Guitarist-violinist Jonathan Segel returns with Camper Van Beethoven and Cracker to play the Cubby Bear Friday night. Tickets are $15. | Ian Weintraub
CAMPER VAN BEETHOVEN & CRACKER
When: 9 p.m. Friday
Where: Cubby Bear, 1059 W. Addison
Tickets: $15 advance, $17 door
Info: (773) 327-1662; cubbybear.com
Updated: May 9, 2013 7:18PM
More than 25 years ago, Camper Van Beethoven kept ’80s college radio stocked with smart stoner songs such as “Take the Skinheads Bowling” and “Pictures of Matchstick Men.” Singer David Lowery turned up the yee-haw a bit in his next band, Cracker, and dipped a toe into the mainstream (“Teen Angst,” “Low”). Between CVB’s end in the early ’90s and its 2000s reincarnation, Lowery produced many acts (Counting Crows, Sparklehorse), guitarist-violinist Jonathan Segel got around (Hieronymus Firebrain, Jack & Jill, great solo albums including the recent “All Attractions”) and bassist Victor Krummenacher played with Monks of Doom and made his own solo albums.
But the rebounds always came back to Camper and Cracker. The two bands share enough off-kilter whimsy and personnel that for most of the 21st century, they’ve been touring as a package.
“As David put it, ‘There’s no benefit to quitting,’” Segel told me in a recent interview. Answering questions online from his current home in Stockholm, Segel talked about Camper’s legacy, its reunion and the band’s latest California-centric album, “La Costa Perdida.”
Q. David Lowery told me a couple of years ago: “Cracker is so much my personality and Johnny [Hickman]’s, what I write we can do some version of. Camper is a particular beast.” Can you describe the particular beast that is Camper?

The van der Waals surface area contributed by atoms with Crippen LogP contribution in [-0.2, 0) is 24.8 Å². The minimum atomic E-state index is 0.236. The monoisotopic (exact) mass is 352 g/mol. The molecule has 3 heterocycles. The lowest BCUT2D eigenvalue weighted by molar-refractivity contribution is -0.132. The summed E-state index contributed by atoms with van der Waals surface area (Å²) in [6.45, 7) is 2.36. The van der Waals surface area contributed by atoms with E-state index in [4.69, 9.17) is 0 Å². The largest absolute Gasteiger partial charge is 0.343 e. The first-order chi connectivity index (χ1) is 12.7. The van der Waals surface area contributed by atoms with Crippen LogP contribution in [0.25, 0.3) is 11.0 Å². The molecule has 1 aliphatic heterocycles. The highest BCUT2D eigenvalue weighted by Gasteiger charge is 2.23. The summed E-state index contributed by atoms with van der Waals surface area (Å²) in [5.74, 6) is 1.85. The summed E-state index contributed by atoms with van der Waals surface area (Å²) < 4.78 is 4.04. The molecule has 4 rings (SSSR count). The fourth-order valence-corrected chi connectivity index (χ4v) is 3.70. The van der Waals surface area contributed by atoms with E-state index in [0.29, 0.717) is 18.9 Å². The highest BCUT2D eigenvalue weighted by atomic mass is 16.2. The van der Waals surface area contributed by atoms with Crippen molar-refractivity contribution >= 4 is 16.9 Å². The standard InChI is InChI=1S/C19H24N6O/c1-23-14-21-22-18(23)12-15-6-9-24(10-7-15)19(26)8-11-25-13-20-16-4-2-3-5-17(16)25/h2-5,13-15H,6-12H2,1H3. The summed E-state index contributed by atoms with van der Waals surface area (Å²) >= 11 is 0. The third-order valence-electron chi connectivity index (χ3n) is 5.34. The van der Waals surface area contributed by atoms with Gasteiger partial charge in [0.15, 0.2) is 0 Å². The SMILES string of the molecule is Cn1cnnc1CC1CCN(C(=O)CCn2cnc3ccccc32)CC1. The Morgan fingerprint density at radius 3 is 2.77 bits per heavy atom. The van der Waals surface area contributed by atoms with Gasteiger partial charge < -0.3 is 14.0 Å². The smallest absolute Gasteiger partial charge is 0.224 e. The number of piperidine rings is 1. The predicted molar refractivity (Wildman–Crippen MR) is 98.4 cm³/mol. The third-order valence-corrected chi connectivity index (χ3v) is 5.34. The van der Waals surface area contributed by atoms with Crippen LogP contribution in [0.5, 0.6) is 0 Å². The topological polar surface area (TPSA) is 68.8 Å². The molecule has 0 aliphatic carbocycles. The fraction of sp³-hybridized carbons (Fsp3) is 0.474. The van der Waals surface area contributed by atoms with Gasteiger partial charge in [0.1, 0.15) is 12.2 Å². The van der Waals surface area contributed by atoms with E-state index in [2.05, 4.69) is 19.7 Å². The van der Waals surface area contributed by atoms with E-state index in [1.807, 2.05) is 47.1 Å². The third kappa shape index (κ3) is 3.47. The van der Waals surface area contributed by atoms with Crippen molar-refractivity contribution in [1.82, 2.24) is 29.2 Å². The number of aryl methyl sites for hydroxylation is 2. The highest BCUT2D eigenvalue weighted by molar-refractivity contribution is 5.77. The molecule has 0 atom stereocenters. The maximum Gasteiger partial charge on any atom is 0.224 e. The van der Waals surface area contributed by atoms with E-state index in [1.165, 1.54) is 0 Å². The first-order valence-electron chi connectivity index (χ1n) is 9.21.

A.Well, we have always been some sort of alchemy of the members of the band, regardless of the lineup at the time. A multiheaded hydra! So who are we? One of the really interesting things about writing “New Roman Times” (2004), and even more so with “La Costa Perdida,” was bringing everything that we have all individually done in the interim to the table. We have feelers in all sorts of different types of music, we all are avid book readers, we all have now been playing music all of our adult lives (and longer). It’s tough to describe the thread, but there is a definite California personality that comes out, complete with the punk and hippie personae, and a politicization that verges on the tinfoil-hat regime.
Q. What about “La Costa Perdida,” and what identity has it carved out in the Camper catalog?
A. We zeroed in on the California theme, taking some inspiration from the Beach Boys “Holland” record. We decided to hold back some tracks to make the album very NorCal-centric, while the remaining ones were tending to head toward SoCal and L.A.. Anyway, the record grew like a plant, with all of us as gardeners. Some of the recordings really show some maturity and musicianship growth on all of our part — after so long we actually know how to play pretty well these days, and the recordings contain some beautiful parts and arranging (if I do say so myself!) and some subtle beauty.
Much more of this interview is online at blogs.suntimes.com/music.